Auto Reliability: Audi, Volvo & GMC Move Up Says Consumer Reports

The Japanese automotive brands have long held the attention of Consumer Reports (CR), the independent magazine owned by the non-profit Consumers Union of Yonkers, NY. In its latest annual auto reliability rankings Toyota, Lexus and Acura garnered the top three spots. But, this year Audi, Volvo and GMC moved into its top-10 brand listings, loosening the chokehold on the top rankings that the Japanese makes have had over the past decade.

Acura RLX auto reliability is above average.

Annual Auto Reliability Report

CR released its 2013 Annual Auto Reliability report at a press conference on Monday before the Automotive Press Association in Detroit. Audi moved up four spots as three of its models — the A6 sedan, Allroad wagon and Q7 sport utility vehicle — scored “much better than average” reliability. The all-new 2014 Subaru Forester SUV received the top reliability score among all models while the Ford C-Max Energi received its worst score. The full report appears in CR’s December issue that goes on sale on Nov. 5, 2013.

The Volvo brand moved up six spots since the last survey to finish in the No. 7 position. GMC finished in the No. 9 position, up three spots. Mazda took fifth place, one of seven Japanese brands to crack the top 10. All Mazda models received an average or better reliability score; the same could be said for Toyota and Infiniti. Only Lexus and Acura fielded above-average reliability scores across their entire model lines.

Infotainment System Problems

CR continues to find fault with touch-screen infotainments systems, however. It found that many systems are buggy and are prone to screen freezing and response lag. Some systems do not recognize voice commands or may reject a cell phone or an MP3 player. Such systems were the top compliant consumers mentioned among the 17 problem areas it surveys.

Auto reliability survey: 2013.

Infotainment systems continue to perform poorly in CR surveys.

Both hybrids and pure electric vehicles have been performing well in recent auto reliability surveys. This year CR found that the Honda CR-Z, Toyota’s Prius and Prius C, and the Lexus ES 300h were the top hybrid models. Among electric vehicles, the Nissan Leaf and Tesla Model S did very well. Two hybrids from Ford, the C-Max and Fusion, finished below average.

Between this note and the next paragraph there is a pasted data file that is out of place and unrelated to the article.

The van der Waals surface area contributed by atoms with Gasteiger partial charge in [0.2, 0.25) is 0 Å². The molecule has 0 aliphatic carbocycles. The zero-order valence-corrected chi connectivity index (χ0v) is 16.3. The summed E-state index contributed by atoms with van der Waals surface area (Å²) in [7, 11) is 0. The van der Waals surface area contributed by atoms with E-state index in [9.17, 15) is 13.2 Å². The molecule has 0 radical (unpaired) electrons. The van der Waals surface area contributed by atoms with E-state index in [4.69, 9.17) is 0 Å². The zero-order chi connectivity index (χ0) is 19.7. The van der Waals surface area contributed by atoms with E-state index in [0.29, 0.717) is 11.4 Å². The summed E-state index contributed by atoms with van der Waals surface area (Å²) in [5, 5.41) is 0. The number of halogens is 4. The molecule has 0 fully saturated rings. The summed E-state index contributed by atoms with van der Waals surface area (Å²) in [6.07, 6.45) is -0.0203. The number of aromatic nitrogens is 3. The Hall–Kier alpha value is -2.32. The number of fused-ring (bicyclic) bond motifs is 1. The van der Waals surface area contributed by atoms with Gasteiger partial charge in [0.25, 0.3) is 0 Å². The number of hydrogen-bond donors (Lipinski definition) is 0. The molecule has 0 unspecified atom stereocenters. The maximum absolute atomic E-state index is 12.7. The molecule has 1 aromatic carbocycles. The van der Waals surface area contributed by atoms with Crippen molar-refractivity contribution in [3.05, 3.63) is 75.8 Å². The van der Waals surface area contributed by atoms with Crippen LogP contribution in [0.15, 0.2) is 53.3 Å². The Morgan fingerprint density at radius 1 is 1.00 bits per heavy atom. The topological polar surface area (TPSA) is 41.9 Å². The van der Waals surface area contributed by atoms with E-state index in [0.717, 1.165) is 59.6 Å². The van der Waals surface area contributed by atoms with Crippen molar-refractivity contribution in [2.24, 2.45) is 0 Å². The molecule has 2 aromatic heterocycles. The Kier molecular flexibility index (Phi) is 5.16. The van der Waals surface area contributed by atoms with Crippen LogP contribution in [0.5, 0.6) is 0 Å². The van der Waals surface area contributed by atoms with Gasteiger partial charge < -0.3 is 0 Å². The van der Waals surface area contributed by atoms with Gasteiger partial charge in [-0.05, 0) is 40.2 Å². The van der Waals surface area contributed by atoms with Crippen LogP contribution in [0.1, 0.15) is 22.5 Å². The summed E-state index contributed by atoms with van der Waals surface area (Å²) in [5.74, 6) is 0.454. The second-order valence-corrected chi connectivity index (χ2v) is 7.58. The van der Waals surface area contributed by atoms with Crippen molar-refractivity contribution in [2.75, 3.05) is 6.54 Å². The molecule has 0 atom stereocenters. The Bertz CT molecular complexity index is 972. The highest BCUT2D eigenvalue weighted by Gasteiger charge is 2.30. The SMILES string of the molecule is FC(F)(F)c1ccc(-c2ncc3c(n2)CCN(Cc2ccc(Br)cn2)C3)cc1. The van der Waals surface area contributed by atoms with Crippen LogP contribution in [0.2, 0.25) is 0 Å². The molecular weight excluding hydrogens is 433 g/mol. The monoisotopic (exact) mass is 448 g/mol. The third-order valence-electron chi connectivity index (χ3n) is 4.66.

Only one Ford model, the F-150, received CR’s “recommendation” rating. Seven models finished average while two-thirds of the 34 tested Ford and Lincoln models received below average rankings. CR cited both the MyFord Touch infotainment system and EcoBoost V-6 engine as reliability issues that pulled down the scores of multiple Ford Motor Company models.

Chrysler, Kia and Hyundai

Chrysler’s star model is the 300C, scoring above average in the latest survey. In 2012, CR called the Chrysler 300C its most troublesome vehicle. Two Jeep models, the Compass and Patriot, didn’t score as well as they had in recent years, while the Jeep Grand Cherokee also “has fallen well below average reliability.”

Chrysler 300C auto reliability.

The Chrysler 300C may be one the most improved models.

 

In recent years, the Korean car manufacturers have been making great strides and appeared ready to challenge the Japanese leaders in reliability. Kia is ranked ahead of Hyundai, but still finished in the middle of all brands surveyed. Hyundai, however, fell to 21st place. Cracking the top 10 may take some time especially as other non-Japanese brands continue to improve.

German Manufacturers Scored

Mercedes-Benz and BMW, unlike Audi, are outside of the top 10, but both German brands have models that offer average or better than average reliability. A few problems remain, however, with CR citing the diesel-powered M-Class and the 335i and turbocharged X6 six cylinder as “problem children.” CR also called Volkswagen’s Beetle GTI and Touareg “trouble prone” and said that all three Mini models surveyed made a “very poor showing.”

Consumer Reports’ surveys have influenced the buying decisions of consumers for generations. Its findings and tests have caused manufacturers to recalibrate substandard products and find ways to improved technologies that are difficult to use or what are perceived as buggy.


See AlsoInfotainment Systems Take a Beating in Latest Consumer Reports Survey

Author: Matthew Keegan
Matt Keegan has maintained his love for cars ever since his father taught him kicking tires can be one way to uncover a problem with a vehicle’s suspension system. He since moved on to learn a few things about coefficient of drag, G-forces, toe-heel shifting, and how to work the crazy infotainment system in some random weekly driver. Matt is a member of the Washington Automotive Press Association and is a contributor to various print and online media sources.

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